Jo Bannister, April 2013, 256 pages, Ebook, Bello
Reviewed by Terry Halligan.
(Read more of Terry's reviews for Euro Crime here.)
A new police recruit, Constable Hazel Best, has just been assigned to the the town of Norbold, England, which is famous for its low crime rate thanks to the zero-tolerance policy of Chief Superintendent John Fountain its most senior detective.
Jerome Cardy, a black second-year-law student has been involved in a roadside crash as the innocent victim, but the other driver has insisted on calling the police. Jerome did not want that however and fled the scene only to be later arrested and put in a police cell. He then has a premonition that he is going to die and describes this to the man in the adjacent cell, a man with concussion and accompanied by his dog. He told the man, “I had a dog once. Othello. That was its name. Othello.”
When Gabriel Ash, the dysfunctional man with the dog is released the following day he discovers that Jerome has been found beaten to death by a racist maniac who had been put in his cell. Ash is unable to forget Jerome's last awkward words to him. What could it mean and was it important? Ash is very troubled by the statement but he is a very withdrawn individual who finds it very difficult to open up to those he meets as he is often scoffed at by children who call him (behind his back) "Rambles with dog". Ash, who is damaged because his wife and sons disappeared and were never seen again, had suffered a complete mental breakdown. He lives alone and sees a psychologist named Laura Fry who suggested he get a dog. The lucky rescued animal is named 'Patience' and is a "lurcher," a breed of sporting dog once used by poachers to catch rabbits. Ash finds himself becoming very attached to Patience who is happy to have found a good home at last and regular meals and walks. As many of us are inclined to do, Ash speaks to Patience regularly. But the thing is, that Patience apparently answers. Only Ash can hear the words which aren't spoken but they appear as thoughts in his brain.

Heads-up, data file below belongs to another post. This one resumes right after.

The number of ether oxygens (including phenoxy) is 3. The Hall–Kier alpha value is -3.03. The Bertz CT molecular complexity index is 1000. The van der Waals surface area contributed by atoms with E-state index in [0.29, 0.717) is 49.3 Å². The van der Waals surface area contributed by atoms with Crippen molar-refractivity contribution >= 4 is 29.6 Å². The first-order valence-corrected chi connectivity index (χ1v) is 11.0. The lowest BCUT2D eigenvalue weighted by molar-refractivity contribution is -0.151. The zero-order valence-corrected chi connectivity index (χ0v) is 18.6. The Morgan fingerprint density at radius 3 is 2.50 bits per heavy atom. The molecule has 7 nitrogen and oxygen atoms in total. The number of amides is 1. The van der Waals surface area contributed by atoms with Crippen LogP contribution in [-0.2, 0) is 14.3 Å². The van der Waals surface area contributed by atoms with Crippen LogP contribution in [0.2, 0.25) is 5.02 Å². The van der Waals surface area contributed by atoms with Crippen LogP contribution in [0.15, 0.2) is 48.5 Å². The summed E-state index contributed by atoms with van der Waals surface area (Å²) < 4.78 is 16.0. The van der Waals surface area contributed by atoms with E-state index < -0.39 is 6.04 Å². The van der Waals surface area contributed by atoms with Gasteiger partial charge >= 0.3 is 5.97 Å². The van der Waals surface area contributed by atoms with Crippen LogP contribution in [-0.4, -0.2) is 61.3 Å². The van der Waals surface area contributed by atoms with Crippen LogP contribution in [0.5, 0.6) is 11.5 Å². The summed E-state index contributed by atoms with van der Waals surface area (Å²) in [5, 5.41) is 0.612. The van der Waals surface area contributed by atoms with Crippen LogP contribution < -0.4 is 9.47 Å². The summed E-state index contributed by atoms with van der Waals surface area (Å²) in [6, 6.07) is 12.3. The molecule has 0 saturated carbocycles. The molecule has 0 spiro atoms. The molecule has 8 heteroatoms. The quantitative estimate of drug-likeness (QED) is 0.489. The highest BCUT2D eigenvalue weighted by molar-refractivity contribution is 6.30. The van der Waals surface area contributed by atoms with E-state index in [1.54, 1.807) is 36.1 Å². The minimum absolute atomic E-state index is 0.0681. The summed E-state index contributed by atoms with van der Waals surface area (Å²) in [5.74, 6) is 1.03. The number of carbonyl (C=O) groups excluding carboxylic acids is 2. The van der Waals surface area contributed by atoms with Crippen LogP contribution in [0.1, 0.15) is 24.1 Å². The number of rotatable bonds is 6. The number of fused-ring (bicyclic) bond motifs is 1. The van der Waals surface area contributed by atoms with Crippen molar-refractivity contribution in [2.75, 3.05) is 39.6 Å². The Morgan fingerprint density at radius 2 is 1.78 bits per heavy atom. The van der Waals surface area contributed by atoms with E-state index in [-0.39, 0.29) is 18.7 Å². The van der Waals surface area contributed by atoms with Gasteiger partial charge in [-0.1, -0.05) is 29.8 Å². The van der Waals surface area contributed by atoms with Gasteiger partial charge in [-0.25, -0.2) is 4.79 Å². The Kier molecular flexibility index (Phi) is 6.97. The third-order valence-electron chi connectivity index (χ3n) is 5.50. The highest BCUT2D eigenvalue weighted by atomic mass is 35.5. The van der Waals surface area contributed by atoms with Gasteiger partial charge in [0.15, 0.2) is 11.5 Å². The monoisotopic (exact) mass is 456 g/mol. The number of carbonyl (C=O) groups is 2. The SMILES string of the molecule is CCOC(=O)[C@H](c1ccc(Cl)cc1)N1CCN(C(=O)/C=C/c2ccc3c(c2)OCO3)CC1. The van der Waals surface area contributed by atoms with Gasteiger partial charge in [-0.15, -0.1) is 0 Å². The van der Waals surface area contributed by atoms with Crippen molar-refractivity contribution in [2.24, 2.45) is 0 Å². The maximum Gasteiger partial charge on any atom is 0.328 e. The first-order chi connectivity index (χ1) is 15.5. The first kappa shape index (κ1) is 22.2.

Gabriel explains his situation to Hazel and she is very sympathetic towards him as she is new in town and he, although he has limitations, throughout the story he seems to more and more come out of his shell and commit more to resolving the situation and eventually helping her in solving the crimes that have occurred.
I thought this was an incredibly good story that started rather slowly but as it was so well-plotted it grew in its intensity and I did not want it to end as the characters were so well described. I accepted that the main protagonist was a rather strange dysfunctional man with a talking dog but the story telling was so gripping I just could not put it down until the amazing conclusion. I have been fortunate to read a number of books for review published by Bello and all have been very good well- plotted stories. Recommended.
Terry Halligan, July 2013.
Deadly Virtues is also published in the US in hardback by Minotaur Books.